Established in 1789, Georgetown is the nation’s oldest Catholic and Jesuit university. Drawing upon the 450-year-old legacy of Jesuit education, we provide students with a world-class learning experience focused on educating the whole person through exposure to different faiths, cultures and beliefs. Students are challenged to engage in the world and become men and women in the service of others, especially the most vulnerable and disadvantaged members of the community.

    These values are at the core of Georgetown’s identity, binding members of the community across diverse backgrounds.

  • richardmitnick 1:07 am on February 8, 2016 Permalink | Reply
    Tags: Applied Research & Technology, Climate studies,   

    From Nature: “Job cuts in Australia target climate scientists” 

    Nature Mag

    05 February 2016
    Myles Gough

    National science agency announces strategic shift away from measuring and modelling climate change.

    Hundreds of climate researchers at Australia’s national science agency are set to lose their jobs after the organization announced that it would shift its strategy away from basic climate science.

    The Commonwealth Scientific and Industrial Research Organisation (CSIRO) employs thousands of scientists across Australia, and has been a leader in climate modelling and ocean observation in the Southern Hemisphere for decades.

    CSIRO bloc

    But in an e-mail sent to CSIRO staff members this week, chief executive Larry Marshall wrote that he expected the agency to shed up to 350 jobs over the next two years, of which the burden would fall on climate-science areas, including research divisions in the Oceans and Atmosphere and Land and Water units.

    Climate models and measurements had now proven the existence of global climate change, Marshall wrote, and the questions for the organization would now be: “What do we do about it” and “how can we find solutions for the climate we will be living with?” A spokesperson for CSIRO said that the cuts from climate-research units were a strategic decision.

    “The CSIRO is effectively saying ‘climate science is done and we’re moving on to adaptation and mitigation’,” says John Church, an expert in sea-level rise in the Ocean and Atmosphere unit who has spent 38 years with the organization. “My view is that there is inaccurate and misleading science in that statement — climate science is not done,” he says.

    Another senior scientist from the unit, who spoke to Nature on the condition of anonymity, says that 220 jobs will be cut from the two units; the 110 cuts from his unit will draw directly from the roughly 130 scientists (of the unit’s 421 staff) who work on climate science-related activities, he says. “More than 80% [of our climate scientists] will be cut. This is not about myself, it’s about my people and the capability we spent 40 years to build. It will be going overnight.”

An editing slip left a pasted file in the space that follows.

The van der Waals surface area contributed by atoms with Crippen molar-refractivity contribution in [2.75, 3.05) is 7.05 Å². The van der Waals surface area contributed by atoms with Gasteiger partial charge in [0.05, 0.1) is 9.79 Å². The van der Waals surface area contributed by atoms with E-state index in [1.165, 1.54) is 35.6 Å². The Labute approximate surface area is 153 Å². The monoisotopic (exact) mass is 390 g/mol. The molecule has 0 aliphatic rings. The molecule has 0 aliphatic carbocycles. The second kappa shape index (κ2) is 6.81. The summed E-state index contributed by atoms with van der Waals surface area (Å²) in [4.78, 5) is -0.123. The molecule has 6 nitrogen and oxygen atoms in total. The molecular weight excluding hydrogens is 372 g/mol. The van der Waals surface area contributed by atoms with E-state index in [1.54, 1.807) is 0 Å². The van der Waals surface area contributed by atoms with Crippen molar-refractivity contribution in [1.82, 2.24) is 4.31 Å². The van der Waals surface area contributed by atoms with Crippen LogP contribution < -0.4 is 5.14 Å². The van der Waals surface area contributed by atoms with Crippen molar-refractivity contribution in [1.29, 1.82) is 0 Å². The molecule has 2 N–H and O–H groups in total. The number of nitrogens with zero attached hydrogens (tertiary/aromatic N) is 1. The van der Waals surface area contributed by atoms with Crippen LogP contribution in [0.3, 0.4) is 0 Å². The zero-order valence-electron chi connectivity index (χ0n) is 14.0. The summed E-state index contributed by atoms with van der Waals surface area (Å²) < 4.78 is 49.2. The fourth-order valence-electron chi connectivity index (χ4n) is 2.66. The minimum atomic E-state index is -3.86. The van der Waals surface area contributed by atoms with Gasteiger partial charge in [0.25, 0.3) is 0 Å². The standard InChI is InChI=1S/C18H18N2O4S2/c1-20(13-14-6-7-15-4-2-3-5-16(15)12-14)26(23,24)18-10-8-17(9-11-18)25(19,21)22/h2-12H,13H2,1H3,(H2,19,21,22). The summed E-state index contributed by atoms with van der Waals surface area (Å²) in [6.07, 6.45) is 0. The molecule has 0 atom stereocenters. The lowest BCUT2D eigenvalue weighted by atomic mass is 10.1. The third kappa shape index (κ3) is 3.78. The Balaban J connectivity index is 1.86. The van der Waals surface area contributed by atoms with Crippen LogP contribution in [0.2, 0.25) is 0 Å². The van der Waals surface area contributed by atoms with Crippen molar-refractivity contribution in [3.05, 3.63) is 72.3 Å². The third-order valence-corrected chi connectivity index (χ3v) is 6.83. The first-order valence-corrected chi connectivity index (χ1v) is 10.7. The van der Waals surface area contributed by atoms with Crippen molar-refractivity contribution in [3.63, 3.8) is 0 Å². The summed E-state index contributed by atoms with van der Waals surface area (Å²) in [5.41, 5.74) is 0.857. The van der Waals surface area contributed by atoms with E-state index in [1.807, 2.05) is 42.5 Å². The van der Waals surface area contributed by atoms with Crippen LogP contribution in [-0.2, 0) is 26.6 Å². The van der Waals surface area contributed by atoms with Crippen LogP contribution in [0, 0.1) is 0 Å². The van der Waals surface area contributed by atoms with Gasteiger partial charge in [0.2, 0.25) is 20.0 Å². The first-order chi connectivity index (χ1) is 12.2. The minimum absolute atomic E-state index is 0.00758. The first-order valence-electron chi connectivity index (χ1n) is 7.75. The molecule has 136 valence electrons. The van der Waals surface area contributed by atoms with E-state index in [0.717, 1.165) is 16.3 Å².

Disastrous move

    Other Australian researchers were quick to condemn the announcement. “This is a disastrous move that will decimate ocean and climate sciences in Australia,” Matthew England, co-director of the University of New South Wales’ Climate-Change Research Centre in Sydney, told the Australian Science Media Centre (SMC) in Adelaide.

    Penny Sackett, an astronomer at the Australian National University in Canberra, and a former chief scientist for the country, told the SMC that she was “stunned by reports that CSIRO management no longer thinks measuring and understanding climate change is important, innovative or impactful”.

    Andrew Holmes, president of the Australian Academy of Science in Canberra, said in a statement that the CSIRO job losses followed cuts of more than Aus$20 million (US$19 million) to climate and environmental science in the 2014–15 federal budget, and meant that there was “serious concern” about the country’s ability to conduct research in the area.

    “We call on the government to quickly make alternative arrangements to continue a comprehensive national program of climate research,” he said.

    Australia’s science and innovation minister, Christopher Pyne, did not respond to Nature’s requests for comment.

    The cuts come after a difficult time for CSIRO, which employs more than 5,000 people but dropped 1,300 jobs in the two years up to June 2015, largely because of a 2014 federal budget that cut CSIRO funding by 16%, or roughly Aus$115 million, over four years.